Plan to Protect Your Law Firm’s Brand in 2020

At this point it’s not a matter of whether a crisis will hit your law firm, it’s when. Although it may be impossible to predict exact timing, firm leadership can take steps now to ensure that the situation is managed in the best way possible. From large scale data breaches to professional misconduct and illegal activity, we’ve all seen the varied situations firms have recently found themselves and the diverse responses to each. Smart leaders know that having a proactive plan in place mitigates the long-term negative effects of the firm’s brand and the bottom line.

Prepare for a Potential Negative Situation

Preparation means having a thoughtful and detailed crisis response plan in place. A thorough crisis plan is more than a written process. It is a living document that takes into account all internal and external stakeholders and ensures clear communication with each. It identifies a response “team” and provides a roadmap for that team to manage the message. It has steps in place to mitigate an escalation of the crisis.

Begin by bringing together a diverse group within the firm to brainstorm potential negative situations the firm might find itself. This group should include members of firm leadership, younger firm members, marketing and communications, and any outside communication consultants. By bringing varying perspectives into the conversation the group is likelier to uncover a variety of situations. A bonus in this part of the process is that the group may discover areas where it’s prudent to make adjustments now, potentially eliminating a negative situation all together.

Identify Your Crisis Team

Having a strong response team in place is crucial to successful plan execution. Like the brainstorm team, the crisis response team should include a variety of individuals from leadership, practice groups, and consultants. Once a team is identified, members should be assigned specific roles, with responsibilities for each detailed in the written crisis response plan. Once a role is assigned, the team member should have a clear understanding of what is expected of them and should feel comfortable executing their role, should the need arise. Crisis response team roles typically include:

  • Team Leader – responsible for the management of all aspects of the response operations.
  • Spokesperson – serves as the face of the firm during the crisis situation.
  • Communications officer – responsible for the formation and release of information about the incident to internal and external audiences.
  • Team Coordinator – responsible for keeping communications materials up to date to ensure a seamless response.
  • Media/Social Media/Inquiry Monitor – responsible for receiving all media requests and monitoring all online assets.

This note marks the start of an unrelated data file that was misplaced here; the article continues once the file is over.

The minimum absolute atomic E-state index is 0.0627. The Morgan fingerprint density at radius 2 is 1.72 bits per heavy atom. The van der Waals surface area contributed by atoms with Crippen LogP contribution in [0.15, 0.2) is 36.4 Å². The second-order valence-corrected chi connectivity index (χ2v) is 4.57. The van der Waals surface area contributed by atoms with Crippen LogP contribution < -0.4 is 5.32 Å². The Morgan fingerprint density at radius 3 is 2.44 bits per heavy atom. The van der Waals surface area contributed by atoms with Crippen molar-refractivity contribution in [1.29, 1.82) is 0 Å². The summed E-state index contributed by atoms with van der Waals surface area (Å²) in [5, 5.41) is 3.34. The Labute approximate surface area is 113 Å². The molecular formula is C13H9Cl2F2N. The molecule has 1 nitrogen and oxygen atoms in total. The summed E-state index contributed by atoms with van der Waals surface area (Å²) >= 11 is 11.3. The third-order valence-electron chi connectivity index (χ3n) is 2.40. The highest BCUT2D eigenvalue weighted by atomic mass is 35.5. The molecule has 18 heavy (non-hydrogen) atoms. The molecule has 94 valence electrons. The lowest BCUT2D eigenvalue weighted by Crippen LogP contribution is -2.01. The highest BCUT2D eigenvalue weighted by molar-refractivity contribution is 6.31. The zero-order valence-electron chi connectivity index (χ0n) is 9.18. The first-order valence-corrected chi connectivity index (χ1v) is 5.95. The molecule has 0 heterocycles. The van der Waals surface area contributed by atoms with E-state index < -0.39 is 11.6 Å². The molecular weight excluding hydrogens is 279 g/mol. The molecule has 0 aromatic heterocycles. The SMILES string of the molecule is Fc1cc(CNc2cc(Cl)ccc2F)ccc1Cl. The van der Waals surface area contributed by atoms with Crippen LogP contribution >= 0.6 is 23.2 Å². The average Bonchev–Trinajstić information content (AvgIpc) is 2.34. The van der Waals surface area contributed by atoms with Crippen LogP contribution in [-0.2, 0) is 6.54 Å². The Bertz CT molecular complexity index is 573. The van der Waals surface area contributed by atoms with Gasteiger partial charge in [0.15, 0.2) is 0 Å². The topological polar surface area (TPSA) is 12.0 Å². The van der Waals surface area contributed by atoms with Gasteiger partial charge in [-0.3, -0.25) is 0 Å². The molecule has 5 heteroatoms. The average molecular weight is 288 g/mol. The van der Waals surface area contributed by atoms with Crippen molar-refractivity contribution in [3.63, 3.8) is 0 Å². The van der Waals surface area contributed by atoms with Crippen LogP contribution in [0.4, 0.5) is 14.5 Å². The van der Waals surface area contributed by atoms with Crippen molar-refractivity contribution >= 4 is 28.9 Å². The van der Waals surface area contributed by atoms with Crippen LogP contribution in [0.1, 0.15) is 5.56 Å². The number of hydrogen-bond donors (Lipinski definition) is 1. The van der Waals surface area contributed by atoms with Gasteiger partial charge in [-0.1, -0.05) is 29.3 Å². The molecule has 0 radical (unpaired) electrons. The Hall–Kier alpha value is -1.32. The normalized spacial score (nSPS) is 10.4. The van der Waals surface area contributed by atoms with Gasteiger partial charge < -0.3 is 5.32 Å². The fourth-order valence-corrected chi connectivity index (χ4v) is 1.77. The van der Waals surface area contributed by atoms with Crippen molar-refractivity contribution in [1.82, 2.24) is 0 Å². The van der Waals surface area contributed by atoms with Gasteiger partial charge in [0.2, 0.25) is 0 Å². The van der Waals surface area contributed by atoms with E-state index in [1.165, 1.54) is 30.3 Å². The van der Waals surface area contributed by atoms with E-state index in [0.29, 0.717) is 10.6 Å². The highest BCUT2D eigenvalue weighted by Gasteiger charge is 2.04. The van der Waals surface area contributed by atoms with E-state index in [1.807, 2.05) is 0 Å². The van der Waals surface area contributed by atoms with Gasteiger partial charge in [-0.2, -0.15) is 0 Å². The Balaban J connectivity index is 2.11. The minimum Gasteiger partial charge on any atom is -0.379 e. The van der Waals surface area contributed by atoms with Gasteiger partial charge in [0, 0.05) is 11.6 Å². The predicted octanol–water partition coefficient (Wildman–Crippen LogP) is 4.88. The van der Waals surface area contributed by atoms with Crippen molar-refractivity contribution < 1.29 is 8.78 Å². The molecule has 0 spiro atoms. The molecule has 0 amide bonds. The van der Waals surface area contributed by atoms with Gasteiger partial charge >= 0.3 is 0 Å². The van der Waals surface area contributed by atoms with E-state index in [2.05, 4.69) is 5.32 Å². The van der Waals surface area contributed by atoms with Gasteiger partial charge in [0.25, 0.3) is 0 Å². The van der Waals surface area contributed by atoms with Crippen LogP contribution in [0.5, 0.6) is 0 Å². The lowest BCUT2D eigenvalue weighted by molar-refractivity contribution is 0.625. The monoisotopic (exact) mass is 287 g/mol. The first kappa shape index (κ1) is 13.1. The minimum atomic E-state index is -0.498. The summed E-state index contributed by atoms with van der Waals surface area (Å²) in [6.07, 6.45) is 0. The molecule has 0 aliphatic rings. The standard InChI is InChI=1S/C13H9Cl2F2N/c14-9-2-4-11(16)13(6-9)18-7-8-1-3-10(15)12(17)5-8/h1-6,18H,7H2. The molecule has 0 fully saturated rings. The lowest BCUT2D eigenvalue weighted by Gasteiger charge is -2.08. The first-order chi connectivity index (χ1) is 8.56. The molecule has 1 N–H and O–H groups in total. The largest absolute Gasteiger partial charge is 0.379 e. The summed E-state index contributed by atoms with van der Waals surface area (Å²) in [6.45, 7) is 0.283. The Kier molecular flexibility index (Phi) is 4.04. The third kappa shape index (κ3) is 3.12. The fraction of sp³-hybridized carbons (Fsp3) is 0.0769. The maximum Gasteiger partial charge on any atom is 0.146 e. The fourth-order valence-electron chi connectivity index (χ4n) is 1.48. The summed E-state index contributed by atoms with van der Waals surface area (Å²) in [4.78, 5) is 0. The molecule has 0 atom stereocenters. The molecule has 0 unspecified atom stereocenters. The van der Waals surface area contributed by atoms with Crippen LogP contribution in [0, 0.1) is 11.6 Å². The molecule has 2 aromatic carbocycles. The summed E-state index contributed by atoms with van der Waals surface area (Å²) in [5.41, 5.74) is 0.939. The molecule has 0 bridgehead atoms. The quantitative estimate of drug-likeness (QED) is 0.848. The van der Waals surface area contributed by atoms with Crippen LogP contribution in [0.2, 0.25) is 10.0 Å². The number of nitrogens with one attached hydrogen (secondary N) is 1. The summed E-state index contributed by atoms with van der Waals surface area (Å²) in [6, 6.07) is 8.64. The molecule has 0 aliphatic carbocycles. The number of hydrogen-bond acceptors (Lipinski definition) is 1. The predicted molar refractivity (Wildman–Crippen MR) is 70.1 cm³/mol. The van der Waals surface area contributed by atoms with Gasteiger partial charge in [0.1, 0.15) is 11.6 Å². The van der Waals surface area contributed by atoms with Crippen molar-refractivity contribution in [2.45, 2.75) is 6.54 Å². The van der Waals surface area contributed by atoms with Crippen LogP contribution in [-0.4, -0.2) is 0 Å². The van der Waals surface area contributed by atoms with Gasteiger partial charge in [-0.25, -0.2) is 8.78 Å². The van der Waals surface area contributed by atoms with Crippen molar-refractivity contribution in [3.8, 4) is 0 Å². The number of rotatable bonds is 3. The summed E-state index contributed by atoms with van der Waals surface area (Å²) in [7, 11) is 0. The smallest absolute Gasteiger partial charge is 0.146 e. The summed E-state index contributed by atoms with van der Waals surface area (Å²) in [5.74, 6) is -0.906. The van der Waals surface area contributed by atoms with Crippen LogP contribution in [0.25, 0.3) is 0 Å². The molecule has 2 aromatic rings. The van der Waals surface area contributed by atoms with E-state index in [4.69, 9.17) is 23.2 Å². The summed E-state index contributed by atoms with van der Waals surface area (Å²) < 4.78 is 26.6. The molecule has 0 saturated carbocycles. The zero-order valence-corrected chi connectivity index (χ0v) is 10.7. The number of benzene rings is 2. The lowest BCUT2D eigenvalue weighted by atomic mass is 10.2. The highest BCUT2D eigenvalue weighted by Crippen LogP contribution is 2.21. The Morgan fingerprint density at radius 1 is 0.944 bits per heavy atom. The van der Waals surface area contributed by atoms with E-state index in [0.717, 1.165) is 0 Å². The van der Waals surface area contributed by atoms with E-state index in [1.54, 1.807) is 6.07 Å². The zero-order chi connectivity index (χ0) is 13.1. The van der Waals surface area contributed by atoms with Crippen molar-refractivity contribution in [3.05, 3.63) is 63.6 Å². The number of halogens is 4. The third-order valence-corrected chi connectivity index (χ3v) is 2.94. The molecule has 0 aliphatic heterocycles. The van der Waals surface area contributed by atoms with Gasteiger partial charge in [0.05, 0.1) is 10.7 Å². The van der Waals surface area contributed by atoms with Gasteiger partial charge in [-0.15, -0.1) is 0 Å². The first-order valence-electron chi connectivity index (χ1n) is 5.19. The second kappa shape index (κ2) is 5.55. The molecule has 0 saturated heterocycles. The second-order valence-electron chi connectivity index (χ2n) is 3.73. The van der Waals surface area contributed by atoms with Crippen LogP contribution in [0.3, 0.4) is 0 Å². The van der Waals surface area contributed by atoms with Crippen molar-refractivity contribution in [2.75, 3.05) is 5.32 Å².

• Subject Matter Expert – responsible for providing specific knowledge related to the situation.
  • Legal Expert – responsible for providing legal advice on all aspects of the response operations.

To be sure, not all crisis situations necessitate all team roles. Rather, establishing roles as part of the plan ensures efficiency in responding to the situation at hand.

Identify Stakeholders and Communications Channel

Once you have a list of potential crisis situations, identify any and all stakeholders who could be affected or would need to be communicated with. Stakeholders may include internal audiences such as the firm’s board, senior leadership, specific practice group heads, committees, or IT. External audiences may include the media, clients, referral sources, bar associations, regulators, vendors, or consultants.

The firm already communications with each of these groups in a particular way and that should generally remain the same in a crisis situation. Ensure that the firm also has in place a way to communication with stakeholders in the event of a cyber attack, where email and the website likely won’t be a communication option.

Start Drafting Communications Now

While it remains unknown what the specific situation will be for the firm, drafting several mock or generic holding statements for both internal and external audiences ensures the most efficient use of time when they’re needed. Generally, a holding statement will include an acknowledgement of the situation, facts around what is currently happening, who specifically is involved or affected, and an estimated timeline for next steps.

Shore up Firm Policies

If the firm does not already have a media and social media policy, ensure that one is in place and shared with all attorneys and staff as soon as possible. During a crisis, if a member of the media contacts someone at the firm, contact information should be collected and shared with the team’s identified media monitor. All employees should be clear that no one should speak with the media outside of the identified spokesperson. All employees should also be clear about what is and isn’t appropriate to post or comment on social media during a crisis situation. Any flagged content should be shared with the team’s social media monitor to determine whether a response or other action is required.

Don’t Let Your Plan Collect Dust

A crisis response plan is useful only if it’s up to date. If a situation occurs and no one from the crisis response team is still with the firm, you’re back to square one. The plan should be a living document that is frequently reviewed and updated with individual roles, responsibilities, and new situations.

Investing the time and resources upfront to protect your law firm’s brand by creating a crisis response plan will pay off should it ever be needed. While we don’t know when a crisis will occur, it’s almost certain that one will, and with a response plan in place, firm leaders can feel confident that they’re prepared to tackle the situation and minimize long-term negative impact.

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